It’s powerful and reliable. According to the CMS 100 literature, the heart and soul of the Red Roo CMS 100 is a 31 hp V- Twin Briggs &
Stratton Vanguard petrol engine. If you just read that sentence and felt your pulse race, I dare say you’re far more mechanically inclined than I am. For those, like me, needing a bit more explanation, the Red Roo website has a three-and-a-half-minute video explaining everything. All about the cutting-edge technology and craftsmanship that goes into every Briggs and Stratton design.
But all you REALLY need to know is this: the CMS 100 starts the first time, every time. And better still, it’s a hungry beast that doesn’t flinch in the face of a substantial load.
It’s versatile. As for those substantial loads, we’ve given our Red Roo a real baptism by fire. Tree and bush branches, twigs, sticks, vines, clumps of shrubbery, palm fronds, piles of leaves, small timber offcuts, newspaper, paper cups and plates and cardboard. The CMS is an equal opportunity mulcher/chipper/shredder. So much so, chances are good you’ll find yourself constantly on the hunt for more items to feed it. Or, as the case may be, those items will probably find you. See below.
You’ll make new friends. The same way bringing a puppy to a social gather will tend to make you the life of the party, breaking out your Red Roo CMS 100 is guaranteed to draw a crowd. Inquisitive stares will give way to initial tentative questions. All of which will lead to unavoidable friendly banter. Especially once you’ve turned the ignition key and set the V – twin loose on the neighbourhood. The word will be out. Pruning jobs will never be the same and trips to the tip will be a thing of the past. Like ute drivers the world over have been doing since time immemorial, you may have to learn how to politely say ‘No’.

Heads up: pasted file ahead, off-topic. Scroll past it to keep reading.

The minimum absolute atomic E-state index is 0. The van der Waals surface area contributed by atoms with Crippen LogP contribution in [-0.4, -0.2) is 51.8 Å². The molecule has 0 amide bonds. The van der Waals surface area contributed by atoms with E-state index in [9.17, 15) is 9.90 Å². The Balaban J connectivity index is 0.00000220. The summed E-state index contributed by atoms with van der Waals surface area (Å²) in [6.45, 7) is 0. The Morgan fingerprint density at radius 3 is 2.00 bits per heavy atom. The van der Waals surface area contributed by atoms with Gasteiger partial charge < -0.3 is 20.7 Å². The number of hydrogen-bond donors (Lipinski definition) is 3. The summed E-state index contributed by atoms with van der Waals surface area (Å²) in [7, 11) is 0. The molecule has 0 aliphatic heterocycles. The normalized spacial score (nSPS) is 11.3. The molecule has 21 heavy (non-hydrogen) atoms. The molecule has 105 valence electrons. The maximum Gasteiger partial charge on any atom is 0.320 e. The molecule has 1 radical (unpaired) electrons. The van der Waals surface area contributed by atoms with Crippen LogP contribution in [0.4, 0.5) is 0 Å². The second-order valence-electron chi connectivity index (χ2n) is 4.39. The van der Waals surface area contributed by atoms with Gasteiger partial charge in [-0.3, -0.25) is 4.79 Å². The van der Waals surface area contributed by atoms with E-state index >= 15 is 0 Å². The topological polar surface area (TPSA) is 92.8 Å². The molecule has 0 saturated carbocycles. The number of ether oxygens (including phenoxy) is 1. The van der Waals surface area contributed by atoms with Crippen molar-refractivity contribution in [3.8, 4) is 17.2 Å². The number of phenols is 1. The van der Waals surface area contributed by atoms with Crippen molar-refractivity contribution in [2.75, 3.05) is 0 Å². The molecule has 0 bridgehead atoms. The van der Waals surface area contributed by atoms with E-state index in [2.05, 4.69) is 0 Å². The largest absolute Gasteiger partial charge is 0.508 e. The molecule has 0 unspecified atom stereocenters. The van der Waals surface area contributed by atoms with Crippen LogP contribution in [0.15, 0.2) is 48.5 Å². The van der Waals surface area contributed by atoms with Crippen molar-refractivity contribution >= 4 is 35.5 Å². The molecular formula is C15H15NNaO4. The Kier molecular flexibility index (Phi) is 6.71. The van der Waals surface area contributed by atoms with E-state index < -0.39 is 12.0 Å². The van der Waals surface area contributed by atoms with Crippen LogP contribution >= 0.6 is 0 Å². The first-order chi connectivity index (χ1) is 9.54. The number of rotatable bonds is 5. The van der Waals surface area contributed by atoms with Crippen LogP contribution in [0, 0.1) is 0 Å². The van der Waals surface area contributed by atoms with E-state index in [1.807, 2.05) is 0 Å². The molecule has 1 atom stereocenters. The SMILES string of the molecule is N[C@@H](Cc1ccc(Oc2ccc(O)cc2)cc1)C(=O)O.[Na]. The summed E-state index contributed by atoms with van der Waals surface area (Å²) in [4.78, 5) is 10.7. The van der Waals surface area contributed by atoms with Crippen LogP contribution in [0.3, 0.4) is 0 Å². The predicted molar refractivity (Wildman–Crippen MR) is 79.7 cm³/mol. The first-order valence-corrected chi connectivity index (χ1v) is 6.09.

Maintenance is minimal. You shouldn’t have to know how to strip and rebuild a combustible engine just to do a serious bit of mulching,
chipping and shredding. Thankfully, Red Roo would agree. And the preventative maintenance required for their CMS 100 proves it.
There on the next to last page of the Operation Manual, you find everything you need to keep your Red Roo happy. A full third of a page, to be exact. A measly third page dealing with the location, timing requirements for the grease and lubrication points of the CMS 100.
All four of them. It doesn’t get much easier than that.
It’s been a long time coming but it appears the hard work of so many Southern Beaches Community Garden members has finally paid off. For a while, there’d been talk and plenty of whispers on the grapevine about the expansion of our little community garden. But, as the saying goes, good things come to those that wait. Or, in this case, diligently persevere.
Yet, as the pictures included here can attest to, the wait is over. Eleven and a half years since first being incorporated, expansion is underway.
Back in 2010, equipped with little more than gumption and a lease from Gold Coast City
Councillor Chris Robbins, an agenda was set. To commandeer a plot of land located directly behind the Tugun Community Centre, and turn it into something special.
This being a community garden that would allow for the general sharing of sustainable and environmentally friendly gardening ideas and knowledge. While also serving as an outlet to a healthy lifestyle and an overall better quality of life for the community as a whole.
Just getting the lease would prove a major first hurdle as original plans to set the garden up in Palm Beach were knocked back. Council’s reasoning being, such a plan would never get enough traction to prove successful. But many early members had a vision that they simply wouldn’t allow to be vanquished. Members such as Margo Janes, Chris Ettelbuttel, Mark Bibby and Michael Ratcliffe. And more. Each and everyone who worked relentlessly to get things off the ground.